And are you saying that church leaders and pastors have a role in this too?

Yes. I consider this to be a part of Christian living, Christian behaviour and confessing Christ – as much as intelligent and ethical behaviour in business or driving responsibly, eating responsibly or whatever. Such behaviour needs to be taught and I consider it needs to be taught from the pulpit. We have shied away from such teaching over the last few decades.

But pastors will disagree, won’t they?

They won’t like me telling them but when will they inform? OK, at the moment we have a PM whose party in 2009 removed the definition of marriage as being between male and female from Labor Party policy, who herself has not married but lives in a de-facto relationship, who obviously prefers “counsellors” in schools to chaplains, and who believes in the values of Emily’s List. Wasn’t this enough to inform? But what if we had been faced with the possibility of a PM who said they would bring in same-sex marriage, compulsory euthanasia for certain conditions and ultimately age, physician assisted suicide, restrict palliative care drugs and hospice funding as medical insurance bodies have done in Oregon, limit benefits for children of “genetic outlaws” who have refused to abort their babies when significant abnormality has been shown – would pastors then define what is good and what is evil and then teach their people how to vote in a manner befitting Christian responsibility? Or would they still be silent, like the church in Germany?

Wow! So what are you going to do now?

I have known for 20 years that I had another task to do that would occupy the rest of my life and that I was marking time so to speak with three very important matters in the ninety’s and 2000-01. What I am doing now in speaking publically and challenging, first of all God’s people, I will be doing until God informs me otherwise.

Lachlan Dunjey. September 2010.

Share |

5 Responses to “Where was the Christian Vote in the Federal Election?”

  1. Kerry Clifton 16 September 2010 at 11:44 pm Permalink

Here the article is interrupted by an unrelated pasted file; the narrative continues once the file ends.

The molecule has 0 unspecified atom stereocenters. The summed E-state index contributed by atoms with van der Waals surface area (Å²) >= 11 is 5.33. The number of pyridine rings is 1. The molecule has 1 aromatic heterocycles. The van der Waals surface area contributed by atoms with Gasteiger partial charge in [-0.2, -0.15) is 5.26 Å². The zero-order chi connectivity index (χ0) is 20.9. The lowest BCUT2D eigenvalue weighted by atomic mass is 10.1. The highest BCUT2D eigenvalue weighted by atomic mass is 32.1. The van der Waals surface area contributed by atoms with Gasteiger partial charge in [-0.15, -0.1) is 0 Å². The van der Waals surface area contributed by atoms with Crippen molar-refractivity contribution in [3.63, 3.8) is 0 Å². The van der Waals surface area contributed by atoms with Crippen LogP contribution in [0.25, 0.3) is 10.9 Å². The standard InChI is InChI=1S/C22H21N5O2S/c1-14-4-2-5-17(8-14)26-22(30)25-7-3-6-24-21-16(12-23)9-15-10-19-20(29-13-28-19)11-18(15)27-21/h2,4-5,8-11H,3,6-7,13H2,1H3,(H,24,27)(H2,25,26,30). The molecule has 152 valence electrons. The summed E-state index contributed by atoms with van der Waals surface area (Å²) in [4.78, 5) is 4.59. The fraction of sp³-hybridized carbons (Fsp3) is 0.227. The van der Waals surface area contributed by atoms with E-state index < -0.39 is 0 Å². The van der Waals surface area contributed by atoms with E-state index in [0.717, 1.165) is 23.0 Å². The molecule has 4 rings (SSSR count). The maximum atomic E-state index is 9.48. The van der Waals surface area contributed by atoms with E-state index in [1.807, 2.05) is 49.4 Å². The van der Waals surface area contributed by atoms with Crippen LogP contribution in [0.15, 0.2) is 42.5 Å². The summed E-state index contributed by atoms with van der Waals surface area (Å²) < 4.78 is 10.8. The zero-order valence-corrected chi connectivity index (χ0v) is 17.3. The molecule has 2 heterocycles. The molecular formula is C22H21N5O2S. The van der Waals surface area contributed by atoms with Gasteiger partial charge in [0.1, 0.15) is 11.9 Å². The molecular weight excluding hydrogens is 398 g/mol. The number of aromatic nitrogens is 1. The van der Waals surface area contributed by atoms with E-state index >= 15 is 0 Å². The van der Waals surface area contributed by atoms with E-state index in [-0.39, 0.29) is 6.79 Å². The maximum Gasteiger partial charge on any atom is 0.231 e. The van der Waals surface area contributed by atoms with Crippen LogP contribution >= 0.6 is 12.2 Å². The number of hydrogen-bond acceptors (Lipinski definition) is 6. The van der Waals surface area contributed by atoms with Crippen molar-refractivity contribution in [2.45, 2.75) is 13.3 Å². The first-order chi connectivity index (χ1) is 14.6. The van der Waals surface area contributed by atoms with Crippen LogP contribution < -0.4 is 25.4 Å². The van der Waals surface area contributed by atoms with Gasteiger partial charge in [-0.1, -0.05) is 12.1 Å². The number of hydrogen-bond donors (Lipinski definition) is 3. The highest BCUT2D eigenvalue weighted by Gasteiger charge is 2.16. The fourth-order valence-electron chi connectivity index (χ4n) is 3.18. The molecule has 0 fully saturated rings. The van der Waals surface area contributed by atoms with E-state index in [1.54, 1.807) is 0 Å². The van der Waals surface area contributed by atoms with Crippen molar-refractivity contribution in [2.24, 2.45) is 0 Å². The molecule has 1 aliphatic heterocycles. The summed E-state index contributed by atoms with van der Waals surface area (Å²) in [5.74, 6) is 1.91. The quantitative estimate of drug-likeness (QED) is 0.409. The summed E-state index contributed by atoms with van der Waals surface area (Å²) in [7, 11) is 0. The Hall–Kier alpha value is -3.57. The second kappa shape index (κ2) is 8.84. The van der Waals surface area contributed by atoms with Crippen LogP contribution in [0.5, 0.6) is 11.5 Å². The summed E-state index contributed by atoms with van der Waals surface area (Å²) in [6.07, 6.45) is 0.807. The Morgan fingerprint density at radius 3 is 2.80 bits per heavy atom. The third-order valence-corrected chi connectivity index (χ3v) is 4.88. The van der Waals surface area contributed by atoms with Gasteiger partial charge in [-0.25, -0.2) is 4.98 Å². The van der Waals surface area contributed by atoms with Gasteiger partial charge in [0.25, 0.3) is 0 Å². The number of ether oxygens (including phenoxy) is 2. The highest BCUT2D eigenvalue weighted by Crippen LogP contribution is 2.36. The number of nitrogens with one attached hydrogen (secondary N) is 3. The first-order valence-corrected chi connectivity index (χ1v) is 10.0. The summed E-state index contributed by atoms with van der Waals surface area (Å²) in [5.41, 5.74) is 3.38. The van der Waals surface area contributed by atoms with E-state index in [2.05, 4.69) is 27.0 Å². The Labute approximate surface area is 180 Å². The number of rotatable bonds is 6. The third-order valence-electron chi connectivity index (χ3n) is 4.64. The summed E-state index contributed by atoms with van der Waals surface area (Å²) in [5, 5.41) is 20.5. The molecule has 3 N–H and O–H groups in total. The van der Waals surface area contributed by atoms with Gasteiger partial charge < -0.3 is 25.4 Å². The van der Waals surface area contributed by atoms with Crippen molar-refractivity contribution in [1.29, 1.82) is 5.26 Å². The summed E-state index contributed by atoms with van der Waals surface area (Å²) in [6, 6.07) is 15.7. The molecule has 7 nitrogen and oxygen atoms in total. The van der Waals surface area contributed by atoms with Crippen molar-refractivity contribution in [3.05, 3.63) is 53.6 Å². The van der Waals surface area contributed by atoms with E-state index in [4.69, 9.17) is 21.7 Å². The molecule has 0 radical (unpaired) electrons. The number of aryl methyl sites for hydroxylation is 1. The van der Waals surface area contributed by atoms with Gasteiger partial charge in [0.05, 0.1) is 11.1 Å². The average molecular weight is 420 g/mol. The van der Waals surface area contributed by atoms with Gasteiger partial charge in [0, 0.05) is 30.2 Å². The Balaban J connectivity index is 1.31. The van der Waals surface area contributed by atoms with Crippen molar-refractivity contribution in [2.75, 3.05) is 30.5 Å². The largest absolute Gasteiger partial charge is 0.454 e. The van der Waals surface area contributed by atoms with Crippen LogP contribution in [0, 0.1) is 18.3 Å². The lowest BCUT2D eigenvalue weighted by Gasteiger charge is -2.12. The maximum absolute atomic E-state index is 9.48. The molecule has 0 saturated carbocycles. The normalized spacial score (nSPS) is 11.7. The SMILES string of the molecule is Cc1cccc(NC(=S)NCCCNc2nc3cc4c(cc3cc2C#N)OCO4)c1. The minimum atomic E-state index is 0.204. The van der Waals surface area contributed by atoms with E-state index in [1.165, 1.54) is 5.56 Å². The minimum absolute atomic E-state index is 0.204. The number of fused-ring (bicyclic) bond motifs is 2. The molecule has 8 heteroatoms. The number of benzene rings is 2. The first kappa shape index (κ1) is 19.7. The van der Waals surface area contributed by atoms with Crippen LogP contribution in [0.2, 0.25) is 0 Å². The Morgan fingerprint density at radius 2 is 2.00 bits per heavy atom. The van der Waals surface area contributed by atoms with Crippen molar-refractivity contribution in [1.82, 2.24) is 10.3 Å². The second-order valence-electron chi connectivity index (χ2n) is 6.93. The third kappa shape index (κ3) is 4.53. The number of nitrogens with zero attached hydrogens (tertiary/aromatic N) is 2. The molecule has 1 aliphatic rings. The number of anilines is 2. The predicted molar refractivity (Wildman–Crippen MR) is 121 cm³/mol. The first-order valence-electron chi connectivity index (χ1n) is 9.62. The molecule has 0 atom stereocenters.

We were all given an oppoptunity for our voices to be heard come polling day. Good Question? Where were the Christians? We had an opportunity to “seize the day”. What went wrong? Did we miss something? Im ashamed to say we did. On this very important day, we could have stood united.Did we? I’m not so sure. I can only imagine what could have happened if we had stood as one. I believe our voices would have been heard. Now then, let us not complain, we now have a government we deserve. So go and have a good look in the mirror and take good note of the image you are looking at, take your right hand and give yourelf a good smack up the side of your head. Maybe you deserve it.

  2. Tanya Dunjey 18 September 2010 at 1:51 pm Permalink

    I obviously agree with my father-in-law. What I really find most upsetting about this election, apart from the policies, was that so many pastors refused to have the election even spoken about in church! Why is it that the church feels that they shouldn’t be concerned with politics and where the laws of the country are headed. Was Worls War 2 not enough of an example as to what can happen when the church remains silent?

  3. Anna Cook 19 September 2010 at 4:39 pm Permalink

    Acts ch.4v.18-20 makes clear how our pastors and leaders should speak and act and you are right on target Lachlan. Keep up the great work ,you’re in illustrious company {see above!}. You are in my daily prayers and have been for some years. — Am in an intercessory group — we also write, lobby politicians and spread the word where possible within the constraints of being a few old women retired and in varying degrees of decrepitude!!
    The secular left could profit from the wisdom of Gamaliel for their “fight” is certainly against God and will ultimately fail. Meanwhile I hope those in the front lines, like yourself can find some comfort in knowing that you have backup arranged for you by a loving Lord;not just our little group but no doubt many others, just as unknown to you.